Break the trend: 7 original alternatives to the classic Spanish destinations

Don’t follow the herd! Go your own way and visit these seven underrated places in Spain.

An aerial street shot of Seville, with one lost traveller in the middle.

A gorgeous Seville side street, from above. © Walter Watzpatzkowski

Category Beach & nature

Date 15th February 2016

All too often it seems like we like to travel the same well-beaten paths, visiting the same places time and time again. So, break the trend and visit these seven alternative Spanish vacation destinations that are every bit as beautiful and brilliant as the old favorites – if not more so!

Valencia – not Barcelona

Designed by Calatrava and Félix Candela, the Ciutat de les Arts i les Ciències is one of Spain's biggest architectural achievements.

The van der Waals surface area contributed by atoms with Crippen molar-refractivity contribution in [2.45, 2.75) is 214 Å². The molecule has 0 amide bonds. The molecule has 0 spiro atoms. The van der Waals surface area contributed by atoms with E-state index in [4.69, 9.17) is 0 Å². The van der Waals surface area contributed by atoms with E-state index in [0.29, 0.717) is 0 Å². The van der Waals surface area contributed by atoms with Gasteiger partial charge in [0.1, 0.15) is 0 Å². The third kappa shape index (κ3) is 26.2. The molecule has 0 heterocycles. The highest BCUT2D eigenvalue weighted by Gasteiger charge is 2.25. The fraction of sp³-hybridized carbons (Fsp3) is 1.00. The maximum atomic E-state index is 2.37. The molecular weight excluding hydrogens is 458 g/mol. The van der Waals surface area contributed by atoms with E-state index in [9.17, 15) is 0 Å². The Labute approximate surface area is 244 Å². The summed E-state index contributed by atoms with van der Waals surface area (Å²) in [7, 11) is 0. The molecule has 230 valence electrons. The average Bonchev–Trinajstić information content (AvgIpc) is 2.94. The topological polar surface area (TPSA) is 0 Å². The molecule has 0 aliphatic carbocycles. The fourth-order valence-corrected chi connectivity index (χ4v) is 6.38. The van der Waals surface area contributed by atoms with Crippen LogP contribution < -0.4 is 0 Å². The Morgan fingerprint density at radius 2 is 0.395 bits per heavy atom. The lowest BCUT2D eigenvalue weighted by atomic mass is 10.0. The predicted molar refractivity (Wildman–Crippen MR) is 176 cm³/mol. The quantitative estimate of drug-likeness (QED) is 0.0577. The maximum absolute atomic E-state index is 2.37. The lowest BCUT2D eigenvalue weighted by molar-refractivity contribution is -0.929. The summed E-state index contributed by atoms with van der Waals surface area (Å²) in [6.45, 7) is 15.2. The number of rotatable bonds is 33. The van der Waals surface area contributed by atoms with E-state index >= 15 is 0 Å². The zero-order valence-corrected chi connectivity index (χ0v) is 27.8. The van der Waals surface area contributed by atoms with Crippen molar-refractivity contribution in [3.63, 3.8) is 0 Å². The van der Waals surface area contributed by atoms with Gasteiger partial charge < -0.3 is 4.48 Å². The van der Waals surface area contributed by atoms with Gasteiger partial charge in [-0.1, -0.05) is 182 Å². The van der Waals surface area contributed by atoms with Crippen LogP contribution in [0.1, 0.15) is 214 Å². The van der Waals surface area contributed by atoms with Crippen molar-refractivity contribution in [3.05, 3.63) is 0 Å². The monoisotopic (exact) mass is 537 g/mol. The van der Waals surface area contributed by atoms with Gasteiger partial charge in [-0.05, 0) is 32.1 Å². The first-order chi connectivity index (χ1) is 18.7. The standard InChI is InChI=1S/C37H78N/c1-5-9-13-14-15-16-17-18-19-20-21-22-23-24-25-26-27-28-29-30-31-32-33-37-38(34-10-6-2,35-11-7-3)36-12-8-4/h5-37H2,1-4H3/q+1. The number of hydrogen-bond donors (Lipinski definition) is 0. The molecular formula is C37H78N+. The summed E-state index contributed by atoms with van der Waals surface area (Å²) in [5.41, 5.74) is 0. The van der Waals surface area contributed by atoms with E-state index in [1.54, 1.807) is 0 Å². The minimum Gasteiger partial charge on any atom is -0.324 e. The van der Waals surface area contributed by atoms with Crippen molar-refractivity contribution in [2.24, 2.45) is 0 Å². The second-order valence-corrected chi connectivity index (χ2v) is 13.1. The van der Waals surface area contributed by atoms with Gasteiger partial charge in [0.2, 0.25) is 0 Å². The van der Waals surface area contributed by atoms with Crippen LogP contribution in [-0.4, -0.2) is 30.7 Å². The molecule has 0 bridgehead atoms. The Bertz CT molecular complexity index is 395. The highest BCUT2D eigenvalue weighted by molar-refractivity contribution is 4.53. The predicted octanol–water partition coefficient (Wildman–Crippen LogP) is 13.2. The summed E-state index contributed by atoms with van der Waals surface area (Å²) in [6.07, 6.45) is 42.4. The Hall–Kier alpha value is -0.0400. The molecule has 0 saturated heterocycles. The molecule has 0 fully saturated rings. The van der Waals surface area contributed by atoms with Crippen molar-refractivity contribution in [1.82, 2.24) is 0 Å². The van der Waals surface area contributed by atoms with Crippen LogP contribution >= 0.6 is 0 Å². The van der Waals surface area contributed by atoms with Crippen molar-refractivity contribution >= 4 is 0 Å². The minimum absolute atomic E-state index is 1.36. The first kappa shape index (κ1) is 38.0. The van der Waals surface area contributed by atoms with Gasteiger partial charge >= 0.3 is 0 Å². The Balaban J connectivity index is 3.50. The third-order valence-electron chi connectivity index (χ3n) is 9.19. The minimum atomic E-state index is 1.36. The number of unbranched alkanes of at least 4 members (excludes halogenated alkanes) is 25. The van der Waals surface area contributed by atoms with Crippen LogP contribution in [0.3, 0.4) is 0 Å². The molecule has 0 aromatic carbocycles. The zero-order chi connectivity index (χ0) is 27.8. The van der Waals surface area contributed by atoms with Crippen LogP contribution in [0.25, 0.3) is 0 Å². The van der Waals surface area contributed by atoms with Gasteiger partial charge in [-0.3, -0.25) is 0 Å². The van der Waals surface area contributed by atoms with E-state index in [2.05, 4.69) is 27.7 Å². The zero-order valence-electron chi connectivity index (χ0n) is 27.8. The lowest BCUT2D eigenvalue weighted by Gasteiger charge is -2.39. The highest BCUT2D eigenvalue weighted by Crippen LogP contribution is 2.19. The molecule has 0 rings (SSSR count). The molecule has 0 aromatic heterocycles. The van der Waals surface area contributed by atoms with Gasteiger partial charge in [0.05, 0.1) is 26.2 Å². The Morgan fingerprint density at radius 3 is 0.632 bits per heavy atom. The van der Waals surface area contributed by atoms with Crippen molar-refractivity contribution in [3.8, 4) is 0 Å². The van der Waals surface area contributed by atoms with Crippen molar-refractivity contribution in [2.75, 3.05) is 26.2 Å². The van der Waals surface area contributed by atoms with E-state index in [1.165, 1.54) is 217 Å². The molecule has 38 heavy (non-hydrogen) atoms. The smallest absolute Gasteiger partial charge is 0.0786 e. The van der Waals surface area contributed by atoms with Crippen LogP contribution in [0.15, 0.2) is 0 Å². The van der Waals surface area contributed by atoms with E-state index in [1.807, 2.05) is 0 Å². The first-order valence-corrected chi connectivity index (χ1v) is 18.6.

Valencia’s City of Arts and Sciences complex.

Barcelona might have its fair share of Gaudi fare, but it’s in the balmy city of Valencia further down the eastern coast where Spanish architecture is alive and kicking.

It’s mostly all thanks to Santiago Calatrava, a local sculptor and engineer who has designed many of the city’s structural wonders. The integrity of his structures has been questioned of late, but you can’t fault him on his sense of style!

Crowds of half-naked guests party in the street and throw tomatoes everywhere.
Buñol’s annual La Tomatina party!

Beyond the buildings and a pretty cool nightclub scene around the El Carmen district, Valencia is a top spot for foodies. Head here to chow-down on Valencia’s home dish, the humble paella, or drive thirty-minutes north to the provincial village of Buñol and the annual La Tomatina festival. It’s held every August and involves a whole lot of messy partying with the locally revered red fruit!